For many oil & gas producing sites, the traditional way to power valve actuators has been from the natural gas pressure from the well. The issue with this approach is the venting of methane into the atmosphere.
In an Oilfield Technology article, Switching on to Electric Control Valves’ Potential, Emerson’s Scott Losing and Andrew Prusha describe how electric valve actuators have advanced to replace pneumatic actuators driven by natural gas.
Scott and Andrew note the driving force behind a change in practice.
Recent government actions are driving major changes in wellhead instrumentation. In an effort to curb methane emissions, the US, Canada and many European countries have passed regulations that significantly impact field instrumentation activated by natural gas…
Options to replace natural gas-driven actuators include electric/electronic actuators, air compressors for compressed air substitution, or low-bleed actuator alternatives. Technology has advanced to support greater use of electric/electronic actuators.
Solar systems, batteries and small natural gas generators are becoming increasingly available — and the electrical efficiency of instrumentation is improving. When natural gas-powered pneumatic instruments are replaced with electric alternatives, methane bleed emissions are cut to zero.
Another critical advancement for change:
…is the introduction of powerful, low-cost electric drives that can be easily retrofitted to many existing control and on/off valves.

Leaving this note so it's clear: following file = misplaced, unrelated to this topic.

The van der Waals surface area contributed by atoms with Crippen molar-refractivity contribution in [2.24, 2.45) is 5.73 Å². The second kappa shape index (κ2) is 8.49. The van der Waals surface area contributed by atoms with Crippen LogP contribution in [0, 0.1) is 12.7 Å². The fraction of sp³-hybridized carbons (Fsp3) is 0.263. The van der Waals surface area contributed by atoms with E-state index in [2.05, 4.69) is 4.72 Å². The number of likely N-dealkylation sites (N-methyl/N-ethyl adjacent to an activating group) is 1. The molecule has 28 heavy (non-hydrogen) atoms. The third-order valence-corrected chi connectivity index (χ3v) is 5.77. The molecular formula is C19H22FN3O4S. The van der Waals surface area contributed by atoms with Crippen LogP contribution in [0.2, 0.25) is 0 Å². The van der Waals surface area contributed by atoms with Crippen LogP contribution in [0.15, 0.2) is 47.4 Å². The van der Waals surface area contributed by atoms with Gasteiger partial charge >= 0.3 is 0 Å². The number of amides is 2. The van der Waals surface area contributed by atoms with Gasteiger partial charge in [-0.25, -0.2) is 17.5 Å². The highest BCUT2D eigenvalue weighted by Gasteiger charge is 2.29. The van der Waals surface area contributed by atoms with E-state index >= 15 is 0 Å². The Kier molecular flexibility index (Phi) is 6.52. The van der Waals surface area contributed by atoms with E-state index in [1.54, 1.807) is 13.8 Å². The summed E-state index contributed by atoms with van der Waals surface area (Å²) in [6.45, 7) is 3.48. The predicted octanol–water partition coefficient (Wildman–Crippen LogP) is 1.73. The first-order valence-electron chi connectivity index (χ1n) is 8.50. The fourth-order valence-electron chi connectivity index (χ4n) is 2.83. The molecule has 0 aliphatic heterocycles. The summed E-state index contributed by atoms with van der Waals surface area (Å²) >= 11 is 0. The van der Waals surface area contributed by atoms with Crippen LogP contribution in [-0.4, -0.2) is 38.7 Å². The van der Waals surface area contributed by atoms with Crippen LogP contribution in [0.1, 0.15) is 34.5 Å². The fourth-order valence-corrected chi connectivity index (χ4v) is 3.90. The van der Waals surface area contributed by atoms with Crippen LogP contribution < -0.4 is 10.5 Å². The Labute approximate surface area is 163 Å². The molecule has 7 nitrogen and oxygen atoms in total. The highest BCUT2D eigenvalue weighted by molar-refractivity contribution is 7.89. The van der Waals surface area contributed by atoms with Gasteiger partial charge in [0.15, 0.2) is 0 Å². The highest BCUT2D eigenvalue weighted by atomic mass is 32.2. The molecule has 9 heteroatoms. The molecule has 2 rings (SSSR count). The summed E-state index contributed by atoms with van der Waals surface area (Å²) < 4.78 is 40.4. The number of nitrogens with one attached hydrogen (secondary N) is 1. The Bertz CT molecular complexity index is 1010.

Not only does this electric approach eliminate methane emissions, but it also enables:
…profitable, advanced control strategies that we not easily implemented before these upgrades.
Scott and Andrew share several examples of how these advanced control strategies drive operational improvements. These examples include oil separator level controls, enhanced recovery methods, plunger lift controls, and rod lift “flumping” controls. I’ll share the oil separator level controls example and invite you to read the article for the other improvement opportunities.
An oil separator separates the three phases found in producing wells—oil, gas, and produced water. They describe its operation from this diagram.
…a liquid/vapour mixture enters the left side of the vessel and the liquids quickly disengage and fall out to the bottom of the vessel. The gas vapours continue across the top of the vessel and exit via overhead piping to downstream gas processing.
Water and oil can be separated from the process of oil floating on top of the water.
A transmitter detects the oil/water interface, and the water valve is modulated to keep the interface about halfway of the weir.
Another transmitter detects the oil level on the other side of the weir.
The oil level is kept high enough to block gas vapours from escaping through the oil line.
Electronically controlled valve actuators enable control performance improvements.
The valves can be programmed to open and close at varying levels and to operate continuously in between levels. This method results in tighter level control and more consistent oil flows, using the same basic control equipment.
Scott and Andrew cite a U.S. North Dakota producer who deployed electronic control valves and measured:
…reduced gas loss down the oil line by 80% and improved oil flow measurement accuracy by 5%, effectively increasing well production.
Read the article for the other examples of how electric actuators drive performance improvements. Visit the Fisher easy-Drive Electric Actuator page on Emerson.com for more on the products to drive improvements in sustainable operations.